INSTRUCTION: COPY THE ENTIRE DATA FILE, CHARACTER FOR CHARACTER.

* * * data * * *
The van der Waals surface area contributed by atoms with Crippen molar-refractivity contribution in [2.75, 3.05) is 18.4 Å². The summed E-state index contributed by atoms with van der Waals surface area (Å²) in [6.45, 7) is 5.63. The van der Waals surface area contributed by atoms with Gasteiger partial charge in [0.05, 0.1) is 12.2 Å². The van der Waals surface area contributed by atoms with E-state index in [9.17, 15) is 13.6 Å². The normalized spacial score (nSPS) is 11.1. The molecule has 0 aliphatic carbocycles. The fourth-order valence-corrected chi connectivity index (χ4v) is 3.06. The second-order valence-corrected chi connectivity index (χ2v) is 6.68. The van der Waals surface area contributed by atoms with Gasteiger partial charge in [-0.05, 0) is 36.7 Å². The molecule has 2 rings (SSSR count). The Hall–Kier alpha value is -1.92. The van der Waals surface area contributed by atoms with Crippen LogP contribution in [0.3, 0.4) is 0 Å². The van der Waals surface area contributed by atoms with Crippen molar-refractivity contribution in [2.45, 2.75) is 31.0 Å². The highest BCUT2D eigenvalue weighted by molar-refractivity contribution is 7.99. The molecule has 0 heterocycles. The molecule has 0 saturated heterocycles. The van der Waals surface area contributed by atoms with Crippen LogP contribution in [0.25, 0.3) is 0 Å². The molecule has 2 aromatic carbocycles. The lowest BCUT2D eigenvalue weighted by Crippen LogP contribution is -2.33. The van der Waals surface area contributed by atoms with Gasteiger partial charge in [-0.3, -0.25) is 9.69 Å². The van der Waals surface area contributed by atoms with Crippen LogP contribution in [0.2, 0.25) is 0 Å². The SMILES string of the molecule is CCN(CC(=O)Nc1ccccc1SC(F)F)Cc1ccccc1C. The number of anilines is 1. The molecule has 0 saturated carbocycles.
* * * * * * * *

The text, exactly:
The van der Waals surface area contributed by atoms with Crippen molar-refractivity contribution in [2.75, 3.05) is 18.4 Å². The summed E-state index contributed by atoms with van der Waals surface area (Å²) in [6.45, 7) is 5.63. The van der Waals surface area contributed by atoms with Gasteiger partial charge in [0.05, 0.1) is 12.2 Å². The van der Waals surface area contributed by atoms with E-state index in [9.17, 15) is 13.6 Å². The normalized spacial score (nSPS) is 11.1. The molecule has 0 aliphatic carbocycles. The fourth-order valence-corrected chi connectivity index (χ4v) is 3.06. The second-order valence-corrected chi connectivity index (χ2v) is 6.68. The van der Waals surface area contributed by atoms with Gasteiger partial charge in [-0.05, 0) is 36.7 Å². The molecule has 2 rings (SSSR count). The Hall–Kier alpha value is -1.92. The van der Waals surface area contributed by atoms with Crippen LogP contribution in [0.3, 0.4) is 0 Å². The van der Waals surface area contributed by atoms with Crippen molar-refractivity contribution in [2.45, 2.75) is 31.0 Å². The highest BCUT2D eigenvalue weighted by molar-refractivity contribution is 7.99. The molecule has 0 heterocycles. The molecule has 0 saturated heterocycles. The van der Waals surface area contributed by atoms with Crippen LogP contribution in [0.25, 0.3) is 0 Å². The molecule has 2 aromatic carbocycles. The lowest BCUT2D eigenvalue weighted by Crippen LogP contribution is -2.33. The van der Waals surface area contributed by atoms with Gasteiger partial charge in [-0.3, -0.25) is 9.69 Å². The van der Waals surface area contributed by atoms with Crippen LogP contribution in [0.2, 0.25) is 0 Å². The SMILES string of the molecule is CCN(CC(=O)Nc1ccccc1SC(F)F)Cc1ccccc1C. The number of anilines is 1. The molecule has 0 saturated carbocycles.